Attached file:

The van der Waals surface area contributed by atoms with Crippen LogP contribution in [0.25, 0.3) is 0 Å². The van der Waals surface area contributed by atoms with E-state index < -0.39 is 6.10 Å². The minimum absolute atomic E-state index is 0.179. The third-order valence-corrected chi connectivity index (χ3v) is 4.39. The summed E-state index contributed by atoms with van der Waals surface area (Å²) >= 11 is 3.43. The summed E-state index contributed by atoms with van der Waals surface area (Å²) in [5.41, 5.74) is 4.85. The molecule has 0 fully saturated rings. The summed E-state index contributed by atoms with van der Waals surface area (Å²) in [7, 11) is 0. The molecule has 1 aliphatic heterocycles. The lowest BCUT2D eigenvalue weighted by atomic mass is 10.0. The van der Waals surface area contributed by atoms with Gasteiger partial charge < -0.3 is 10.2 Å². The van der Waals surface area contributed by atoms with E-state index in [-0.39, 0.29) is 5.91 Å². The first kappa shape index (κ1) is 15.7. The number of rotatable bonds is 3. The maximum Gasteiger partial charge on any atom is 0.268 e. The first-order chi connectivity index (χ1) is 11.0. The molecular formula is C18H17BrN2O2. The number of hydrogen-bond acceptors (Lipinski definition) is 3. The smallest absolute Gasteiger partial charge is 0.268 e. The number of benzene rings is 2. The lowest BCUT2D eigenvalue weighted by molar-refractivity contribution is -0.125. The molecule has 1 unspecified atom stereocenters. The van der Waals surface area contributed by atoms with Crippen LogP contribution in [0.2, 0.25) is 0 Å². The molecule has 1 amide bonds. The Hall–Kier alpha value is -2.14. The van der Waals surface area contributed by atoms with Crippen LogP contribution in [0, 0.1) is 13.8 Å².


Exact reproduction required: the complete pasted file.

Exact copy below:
The van der Waals surface area contributed by atoms with Crippen LogP contribution in [0.25, 0.3) is 0 Å². The van der Waals surface area contributed by atoms with E-state index < -0.39 is 6.10 Å². The minimum absolute atomic E-state index is 0.179. The third-order valence-corrected chi connectivity index (χ3v) is 4.39. The summed E-state index contributed by atoms with van der Waals surface area (Å²) >= 11 is 3.43. The summed E-state index contributed by atoms with van der Waals surface area (Å²) in [5.41, 5.74) is 4.85. The molecule has 0 fully saturated rings. The summed E-state index contributed by atoms with van der Waals surface area (Å²) in [7, 11) is 0. The molecule has 1 aliphatic heterocycles. The lowest BCUT2D eigenvalue weighted by atomic mass is 10.0. The van der Waals surface area contributed by atoms with Gasteiger partial charge < -0.3 is 10.2 Å². The van der Waals surface area contributed by atoms with E-state index in [-0.39, 0.29) is 5.91 Å². The first kappa shape index (κ1) is 15.7. The number of rotatable bonds is 3. The maximum Gasteiger partial charge on any atom is 0.268 e. The first-order chi connectivity index (χ1) is 11.0. The molecular formula is C18H17BrN2O2. The number of hydrogen-bond acceptors (Lipinski definition) is 3. The smallest absolute Gasteiger partial charge is 0.268 e. The number of benzene rings is 2. The lowest BCUT2D eigenvalue weighted by molar-refractivity contribution is -0.125. The molecule has 1 unspecified atom stereocenters. The van der Waals surface area contributed by atoms with Crippen LogP contribution in [0.2, 0.25) is 0 Å². The molecule has 1 amide bonds. The Hall–Kier alpha value is -2.14. The van der Waals surface area contributed by atoms with Crippen LogP contribution in [0, 0.1) is 13.8 Å².